If you didn’t know, my youngest brother has Asperger’s Syndrome. We have been aware of his many issues for years but he wasn’t diagnosed until recently. Having lived at home for almost two months now, and being home all the time, I will be honest in saying that it is very difficult living with someone with AS.
My brother is very talkative, like every else in my family. However, unlike most people, he cannot carry on a conversation and when he does it is only for a short period of time. Often he will break into a conversation with whatever was on his mind at the precise moment in time, and 90% of the time it has nothing to do with what we are talking about. Or worse, he will make up a story in order to try and add to your conversation. Normal people would call this lying. However, with my brother, he manages to convince himself that it is true and then he will fight you vehemently about it too.
I feel like whenever we are out in public I am doing damage control. Or at least control. I am always making sure that he isn’t talking about something that no one has any idea what he is talking about, or telling one of his many “stories” (aka lies), or annoying someone, or being rude. Aspergians (a word coined by John Elder Robson who wrote Look Me in the Eye: My Life with Aspergers) typically are rude. To them, they are just telling the truth and pointing out the obvious. The truth is, most of us learn pretty early on that there are certain things in certain situations that you just don’t say to someone. However, James being the good Aspergian he is will be quick to point out if you are fat, or have a giant wart on your face, or if a girl is pretty.
Yes, at 16 he is not afraid to pursue the girls but they are definitely not interested in him. Now, he can be a typical teenage boy. You know the guys that haven’t learned that a shower is sometimes needed every day and you can’t wear the same shirt three days in a row. However, in some respects, my brother still acts like he is 11. His one and only interest are video games. Now, I know there are many people out there who love and are addicted to video games, but not like this. It’s an obsession. It’s all he can talk about. It’s all he can do. It is typical of Aspergians to take something that they like to do and really push it to the extreme. It’s frustrating though. You seriously cannot have a conversation with the boy without him mentioning a video game. All the history he seems to remember is from his video games. If he disappears while he is supposed to be doing his homework, you can bet your bottom he is sitting in front of the television playing video games.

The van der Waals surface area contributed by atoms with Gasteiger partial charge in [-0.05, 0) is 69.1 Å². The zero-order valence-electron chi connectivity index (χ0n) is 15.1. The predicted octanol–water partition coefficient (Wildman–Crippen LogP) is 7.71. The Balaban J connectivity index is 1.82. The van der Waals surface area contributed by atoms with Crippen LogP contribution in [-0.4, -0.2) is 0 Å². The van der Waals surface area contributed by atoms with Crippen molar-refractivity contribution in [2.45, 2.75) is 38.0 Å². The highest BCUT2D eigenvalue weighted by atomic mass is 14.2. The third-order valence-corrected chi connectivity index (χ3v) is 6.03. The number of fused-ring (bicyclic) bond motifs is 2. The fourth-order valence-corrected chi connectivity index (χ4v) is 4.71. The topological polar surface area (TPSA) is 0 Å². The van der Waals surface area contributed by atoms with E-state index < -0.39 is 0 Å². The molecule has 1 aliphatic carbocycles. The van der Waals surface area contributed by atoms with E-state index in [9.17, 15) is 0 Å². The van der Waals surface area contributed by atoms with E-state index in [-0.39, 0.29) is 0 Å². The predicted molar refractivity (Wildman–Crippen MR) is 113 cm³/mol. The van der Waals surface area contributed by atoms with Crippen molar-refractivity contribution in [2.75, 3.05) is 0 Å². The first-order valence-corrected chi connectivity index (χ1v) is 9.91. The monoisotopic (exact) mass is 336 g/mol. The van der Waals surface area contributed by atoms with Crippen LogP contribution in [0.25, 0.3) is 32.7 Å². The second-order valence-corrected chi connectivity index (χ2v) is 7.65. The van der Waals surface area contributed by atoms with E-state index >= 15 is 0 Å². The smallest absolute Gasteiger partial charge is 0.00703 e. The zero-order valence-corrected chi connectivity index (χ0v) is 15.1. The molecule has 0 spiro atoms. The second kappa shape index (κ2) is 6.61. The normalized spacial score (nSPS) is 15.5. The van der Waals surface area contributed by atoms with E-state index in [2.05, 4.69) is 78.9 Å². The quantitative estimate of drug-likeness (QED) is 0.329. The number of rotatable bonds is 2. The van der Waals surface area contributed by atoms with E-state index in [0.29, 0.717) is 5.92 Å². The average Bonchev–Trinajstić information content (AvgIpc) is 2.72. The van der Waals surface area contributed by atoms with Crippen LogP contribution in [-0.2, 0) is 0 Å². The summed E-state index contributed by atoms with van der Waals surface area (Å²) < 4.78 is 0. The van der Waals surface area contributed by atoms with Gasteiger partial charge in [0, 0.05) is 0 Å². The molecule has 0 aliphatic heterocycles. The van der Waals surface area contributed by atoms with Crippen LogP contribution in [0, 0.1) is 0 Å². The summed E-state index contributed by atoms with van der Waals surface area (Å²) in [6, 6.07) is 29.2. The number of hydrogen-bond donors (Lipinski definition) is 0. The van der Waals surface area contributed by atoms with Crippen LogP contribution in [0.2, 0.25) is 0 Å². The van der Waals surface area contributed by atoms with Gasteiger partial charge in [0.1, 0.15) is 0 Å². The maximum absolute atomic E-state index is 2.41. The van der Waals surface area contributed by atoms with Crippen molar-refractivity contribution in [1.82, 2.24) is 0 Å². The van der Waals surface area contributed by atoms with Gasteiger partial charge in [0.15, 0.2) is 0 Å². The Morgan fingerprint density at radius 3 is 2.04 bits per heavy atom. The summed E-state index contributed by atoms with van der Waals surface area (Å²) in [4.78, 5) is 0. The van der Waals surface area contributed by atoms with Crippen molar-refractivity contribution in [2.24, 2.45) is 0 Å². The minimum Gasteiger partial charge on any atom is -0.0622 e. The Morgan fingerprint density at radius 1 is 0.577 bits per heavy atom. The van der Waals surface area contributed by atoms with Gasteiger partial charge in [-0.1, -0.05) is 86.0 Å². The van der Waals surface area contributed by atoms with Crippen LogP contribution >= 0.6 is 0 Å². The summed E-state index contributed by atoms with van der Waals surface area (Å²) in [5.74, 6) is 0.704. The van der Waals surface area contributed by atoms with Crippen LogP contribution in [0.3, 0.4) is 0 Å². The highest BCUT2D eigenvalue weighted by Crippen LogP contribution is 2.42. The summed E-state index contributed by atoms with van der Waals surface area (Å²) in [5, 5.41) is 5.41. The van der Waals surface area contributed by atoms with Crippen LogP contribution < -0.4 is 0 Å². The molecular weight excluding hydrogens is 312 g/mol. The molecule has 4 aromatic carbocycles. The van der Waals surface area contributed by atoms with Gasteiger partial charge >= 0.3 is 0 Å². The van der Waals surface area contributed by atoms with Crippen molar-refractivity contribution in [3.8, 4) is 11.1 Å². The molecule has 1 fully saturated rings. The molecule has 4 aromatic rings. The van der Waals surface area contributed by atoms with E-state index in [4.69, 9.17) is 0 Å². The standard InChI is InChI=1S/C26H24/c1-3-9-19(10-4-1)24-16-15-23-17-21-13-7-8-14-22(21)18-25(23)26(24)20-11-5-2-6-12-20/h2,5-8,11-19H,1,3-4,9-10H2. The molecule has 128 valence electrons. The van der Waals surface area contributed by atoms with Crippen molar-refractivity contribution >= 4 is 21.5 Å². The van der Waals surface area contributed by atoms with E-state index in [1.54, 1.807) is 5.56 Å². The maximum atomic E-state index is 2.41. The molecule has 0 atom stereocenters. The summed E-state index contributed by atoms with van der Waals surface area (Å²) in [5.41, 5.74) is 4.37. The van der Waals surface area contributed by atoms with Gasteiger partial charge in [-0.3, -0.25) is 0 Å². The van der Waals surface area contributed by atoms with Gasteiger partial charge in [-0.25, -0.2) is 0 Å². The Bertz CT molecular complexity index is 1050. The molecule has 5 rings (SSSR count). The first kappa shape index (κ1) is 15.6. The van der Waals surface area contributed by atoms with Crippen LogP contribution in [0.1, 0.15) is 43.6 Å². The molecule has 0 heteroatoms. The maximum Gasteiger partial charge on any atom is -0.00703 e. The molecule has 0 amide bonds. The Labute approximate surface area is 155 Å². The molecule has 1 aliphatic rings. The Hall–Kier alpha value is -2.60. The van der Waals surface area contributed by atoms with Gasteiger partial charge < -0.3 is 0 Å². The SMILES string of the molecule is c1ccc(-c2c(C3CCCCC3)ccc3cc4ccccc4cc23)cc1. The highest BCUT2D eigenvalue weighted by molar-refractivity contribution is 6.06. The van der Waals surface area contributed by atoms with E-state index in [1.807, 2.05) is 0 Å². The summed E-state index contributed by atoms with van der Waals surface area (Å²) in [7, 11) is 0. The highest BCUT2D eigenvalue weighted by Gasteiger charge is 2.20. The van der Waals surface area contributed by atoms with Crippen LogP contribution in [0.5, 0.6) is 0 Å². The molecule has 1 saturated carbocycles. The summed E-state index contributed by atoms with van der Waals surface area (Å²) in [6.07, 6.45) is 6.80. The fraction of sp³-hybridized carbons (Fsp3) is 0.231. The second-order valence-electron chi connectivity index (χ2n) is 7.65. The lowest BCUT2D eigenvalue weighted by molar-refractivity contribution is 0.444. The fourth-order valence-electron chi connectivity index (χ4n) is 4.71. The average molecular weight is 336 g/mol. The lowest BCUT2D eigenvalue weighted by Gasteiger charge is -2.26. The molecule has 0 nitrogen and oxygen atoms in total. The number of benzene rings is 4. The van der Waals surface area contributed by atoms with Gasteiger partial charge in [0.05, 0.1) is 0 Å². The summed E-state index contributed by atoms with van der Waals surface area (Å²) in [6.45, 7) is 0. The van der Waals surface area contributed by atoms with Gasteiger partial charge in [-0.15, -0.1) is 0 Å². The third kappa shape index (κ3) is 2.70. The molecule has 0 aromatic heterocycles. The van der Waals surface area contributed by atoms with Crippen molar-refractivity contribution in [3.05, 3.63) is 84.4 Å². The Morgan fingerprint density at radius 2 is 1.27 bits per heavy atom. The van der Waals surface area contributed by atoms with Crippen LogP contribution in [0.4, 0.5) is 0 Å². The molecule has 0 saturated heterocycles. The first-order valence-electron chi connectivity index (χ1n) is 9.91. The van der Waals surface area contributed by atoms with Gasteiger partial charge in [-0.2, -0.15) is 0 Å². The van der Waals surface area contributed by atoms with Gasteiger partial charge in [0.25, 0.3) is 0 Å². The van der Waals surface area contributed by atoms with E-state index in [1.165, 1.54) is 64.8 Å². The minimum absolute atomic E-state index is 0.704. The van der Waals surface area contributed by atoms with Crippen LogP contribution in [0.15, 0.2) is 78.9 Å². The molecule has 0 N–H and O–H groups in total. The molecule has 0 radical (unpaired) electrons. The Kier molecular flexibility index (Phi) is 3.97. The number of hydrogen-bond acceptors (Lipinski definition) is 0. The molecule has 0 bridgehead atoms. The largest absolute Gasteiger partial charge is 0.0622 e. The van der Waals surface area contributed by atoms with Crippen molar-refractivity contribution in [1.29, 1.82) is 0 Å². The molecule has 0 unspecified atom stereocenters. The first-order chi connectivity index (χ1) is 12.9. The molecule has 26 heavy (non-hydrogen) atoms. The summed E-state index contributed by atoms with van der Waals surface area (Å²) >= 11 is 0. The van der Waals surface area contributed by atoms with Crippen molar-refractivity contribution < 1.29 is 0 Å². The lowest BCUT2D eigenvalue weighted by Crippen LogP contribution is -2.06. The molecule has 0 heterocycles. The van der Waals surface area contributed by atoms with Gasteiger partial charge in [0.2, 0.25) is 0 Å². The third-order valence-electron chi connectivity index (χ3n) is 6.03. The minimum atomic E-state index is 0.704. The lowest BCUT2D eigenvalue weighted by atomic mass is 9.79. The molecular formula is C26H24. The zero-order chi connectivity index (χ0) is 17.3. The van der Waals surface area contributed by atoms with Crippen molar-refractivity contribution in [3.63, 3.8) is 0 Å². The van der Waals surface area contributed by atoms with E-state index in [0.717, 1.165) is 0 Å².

Of course, it would be great if he had friends who also liked video games or friends period. The thing that is hardest about the whole Asperger’s thing is seeing the sadness that he carries around with him because no one likes him. He doesn’t pick up on social cues. Bottom line. He doesn’t notice when he is annoying you. He only likes to talk about things that he likes, otherwise, he will just walk away. He doesn’t like change or spontaneity, and most importantly he comes across as weird. He’s a 12-year-old in a 6-foot tall 16-year-olds body. People don’t understand him and are often rude. Other kids his age are beginning to have jobs, hang out, go to concerts, have girlfriends, etc. He doesn’t care about that stuff. I doubt if he could hold down a job. He gets sidetracked within minutes. Other people treat him badly, and even on his best behavior on his best day people have been outright mean to him. I remember when he was about 10, he sat on the couch with me and cried because he didn’t have any friends. When I asked him why, he said, “I don’t know. Everyone thinks I’m weird. I don’t feel weird. Why doesn’t anyone like me?”
The truth is, he is a nice kid. Frustrating sometimes, with some issues, but nice. He would be a fun person to play video games with if that is your thing or talk about World War 2 (so he does have one other interest) and he can hold a conversation about movies although he does get really excited about them sometimes this may be more of a family trait.
Why am I saying all this? I see the way that people treat my brother. I know that there are other people out there who may have this disorder or something similar. Most people aren’t going to announce that they have a form of Autism. It’s not like it comes up in polite conversation. So the next time you meet someone who seems a little off, or extremely passionate about one thing, doesn’t look you in the eye, or seems to fit the above definition, consider this: We, the normal people, do not have this disorder, therefore we don’t have any excuse to be rude to people. And instead of ignoring or writing off the people we consider strange, perhaps we need to look deeper and try to find something that we like about them rather than something we don’t like.
Some interesting articles and blogs by Aspergians if you are interested:
Do you know anyone who just talks about themselves?